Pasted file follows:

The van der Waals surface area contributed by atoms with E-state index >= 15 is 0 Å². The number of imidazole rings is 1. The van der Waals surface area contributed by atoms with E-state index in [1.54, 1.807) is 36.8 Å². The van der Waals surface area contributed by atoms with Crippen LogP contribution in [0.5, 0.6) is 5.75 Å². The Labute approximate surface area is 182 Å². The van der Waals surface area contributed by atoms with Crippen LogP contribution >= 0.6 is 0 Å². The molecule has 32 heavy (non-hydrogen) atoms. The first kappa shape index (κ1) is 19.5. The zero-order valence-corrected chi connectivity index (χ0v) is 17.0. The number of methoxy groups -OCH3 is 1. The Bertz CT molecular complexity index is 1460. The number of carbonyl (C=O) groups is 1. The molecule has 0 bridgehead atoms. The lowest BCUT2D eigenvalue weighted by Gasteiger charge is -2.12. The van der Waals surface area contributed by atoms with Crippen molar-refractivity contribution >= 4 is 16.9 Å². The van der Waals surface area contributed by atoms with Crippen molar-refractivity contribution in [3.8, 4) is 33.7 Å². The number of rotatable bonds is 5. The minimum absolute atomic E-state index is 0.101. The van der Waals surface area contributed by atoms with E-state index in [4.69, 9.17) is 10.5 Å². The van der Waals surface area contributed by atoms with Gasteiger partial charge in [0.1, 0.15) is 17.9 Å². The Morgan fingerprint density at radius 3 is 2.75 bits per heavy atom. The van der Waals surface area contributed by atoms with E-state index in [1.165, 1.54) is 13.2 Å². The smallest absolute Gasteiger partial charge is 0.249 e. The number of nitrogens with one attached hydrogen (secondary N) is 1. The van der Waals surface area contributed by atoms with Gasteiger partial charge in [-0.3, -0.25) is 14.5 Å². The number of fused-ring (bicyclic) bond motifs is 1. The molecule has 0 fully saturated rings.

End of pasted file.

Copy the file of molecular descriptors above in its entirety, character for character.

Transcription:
The van der Waals surface area contributed by atoms with E-state index >= 15 is 0 Å². The number of imidazole rings is 1. The van der Waals surface area contributed by atoms with E-state index in [1.54, 1.807) is 36.8 Å². The van der Waals surface area contributed by atoms with Crippen LogP contribution in [0.5, 0.6) is 5.75 Å². The Labute approximate surface area is 182 Å². The van der Waals surface area contributed by atoms with Crippen LogP contribution >= 0.6 is 0 Å². The molecule has 32 heavy (non-hydrogen) atoms. The first kappa shape index (κ1) is 19.5. The zero-order valence-corrected chi connectivity index (χ0v) is 17.0. The number of methoxy groups -OCH3 is 1. The Bertz CT molecular complexity index is 1460. The number of carbonyl (C=O) groups is 1. The molecule has 0 bridgehead atoms. The lowest BCUT2D eigenvalue weighted by Gasteiger charge is -2.12. The van der Waals surface area contributed by atoms with Crippen molar-refractivity contribution >= 4 is 16.9 Å². The van der Waals surface area contributed by atoms with Crippen molar-refractivity contribution in [3.8, 4) is 33.7 Å². The number of rotatable bonds is 5. The minimum absolute atomic E-state index is 0.101. The van der Waals surface area contributed by atoms with E-state index in [4.69, 9.17) is 10.5 Å². The van der Waals surface area contributed by atoms with Gasteiger partial charge in [0.1, 0.15) is 17.9 Å². The Morgan fingerprint density at radius 3 is 2.75 bits per heavy atom. The van der Waals surface area contributed by atoms with E-state index in [1.165, 1.54) is 13.2 Å². The smallest absolute Gasteiger partial charge is 0.249 e. The number of nitrogens with one attached hydrogen (secondary N) is 1. The van der Waals surface area contributed by atoms with Gasteiger partial charge in [-0.3, -0.25) is 14.5 Å². The number of fused-ring (bicyclic) bond motifs is 1. The molecule has 0 fully saturated rings.